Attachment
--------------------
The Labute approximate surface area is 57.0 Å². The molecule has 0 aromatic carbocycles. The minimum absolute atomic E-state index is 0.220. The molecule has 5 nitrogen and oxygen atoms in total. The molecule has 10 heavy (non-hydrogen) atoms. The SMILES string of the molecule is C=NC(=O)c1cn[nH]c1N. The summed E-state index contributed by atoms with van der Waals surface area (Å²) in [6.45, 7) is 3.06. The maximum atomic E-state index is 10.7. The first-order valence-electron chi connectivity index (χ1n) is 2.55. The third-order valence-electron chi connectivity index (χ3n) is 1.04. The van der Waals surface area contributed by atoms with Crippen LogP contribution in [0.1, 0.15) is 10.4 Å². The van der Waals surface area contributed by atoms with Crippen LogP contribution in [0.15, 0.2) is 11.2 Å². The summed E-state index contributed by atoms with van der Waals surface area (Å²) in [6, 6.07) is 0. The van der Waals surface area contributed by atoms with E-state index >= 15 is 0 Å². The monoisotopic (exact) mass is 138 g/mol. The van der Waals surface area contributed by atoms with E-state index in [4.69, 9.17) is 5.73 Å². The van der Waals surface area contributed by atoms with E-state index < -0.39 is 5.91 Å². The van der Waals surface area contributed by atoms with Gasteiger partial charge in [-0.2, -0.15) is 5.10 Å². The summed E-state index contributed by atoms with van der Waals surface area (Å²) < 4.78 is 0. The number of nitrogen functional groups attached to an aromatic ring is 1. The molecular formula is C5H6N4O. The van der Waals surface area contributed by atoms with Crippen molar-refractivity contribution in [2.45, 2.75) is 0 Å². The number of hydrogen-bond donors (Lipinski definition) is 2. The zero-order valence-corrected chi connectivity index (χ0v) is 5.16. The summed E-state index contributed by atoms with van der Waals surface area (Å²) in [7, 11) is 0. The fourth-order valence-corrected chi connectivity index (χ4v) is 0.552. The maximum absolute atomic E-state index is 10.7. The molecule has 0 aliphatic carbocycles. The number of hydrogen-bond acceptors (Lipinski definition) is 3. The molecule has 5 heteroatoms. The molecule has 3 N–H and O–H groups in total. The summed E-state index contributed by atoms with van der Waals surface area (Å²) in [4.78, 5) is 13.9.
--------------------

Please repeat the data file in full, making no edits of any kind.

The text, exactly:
The Labute approximate surface area is 57.0 Å². The molecule has 0 aromatic carbocycles. The minimum absolute atomic E-state index is 0.220. The molecule has 5 nitrogen and oxygen atoms in total. The molecule has 10 heavy (non-hydrogen) atoms. The SMILES string of the molecule is C=NC(=O)c1cn[nH]c1N. The summed E-state index contributed by atoms with van der Waals surface area (Å²) in [6.45, 7) is 3.06. The maximum atomic E-state index is 10.7. The first-order valence-electron chi connectivity index (χ1n) is 2.55. The third-order valence-electron chi connectivity index (χ3n) is 1.04. The van der Waals surface area contributed by atoms with Crippen LogP contribution in [0.1, 0.15) is 10.4 Å². The van der Waals surface area contributed by atoms with Crippen LogP contribution in [0.15, 0.2) is 11.2 Å². The summed E-state index contributed by atoms with van der Waals surface area (Å²) in [6, 6.07) is 0. The van der Waals surface area contributed by atoms with E-state index >= 15 is 0 Å². The monoisotopic (exact) mass is 138 g/mol. The van der Waals surface area contributed by atoms with E-state index in [4.69, 9.17) is 5.73 Å². The van der Waals surface area contributed by atoms with E-state index < -0.39 is 5.91 Å². The van der Waals surface area contributed by atoms with Gasteiger partial charge in [-0.2, -0.15) is 5.10 Å². The summed E-state index contributed by atoms with van der Waals surface area (Å²) < 4.78 is 0. The number of nitrogen functional groups attached to an aromatic ring is 1. The molecular formula is C5H6N4O. The van der Waals surface area contributed by atoms with Crippen molar-refractivity contribution in [2.45, 2.75) is 0 Å². The number of hydrogen-bond donors (Lipinski definition) is 2. The zero-order valence-corrected chi connectivity index (χ0v) is 5.16. The summed E-state index contributed by atoms with van der Waals surface area (Å²) in [7, 11) is 0. The fourth-order valence-corrected chi connectivity index (χ4v) is 0.552. The maximum absolute atomic E-state index is 10.7. The molecule has 0 aliphatic carbocycles. The number of hydrogen-bond acceptors (Lipinski definition) is 3. The molecule has 5 heteroatoms. The molecule has 3 N–H and O–H groups in total. The summed E-state index contributed by atoms with van der Waals surface area (Å²) in [4.78, 5) is 13.9.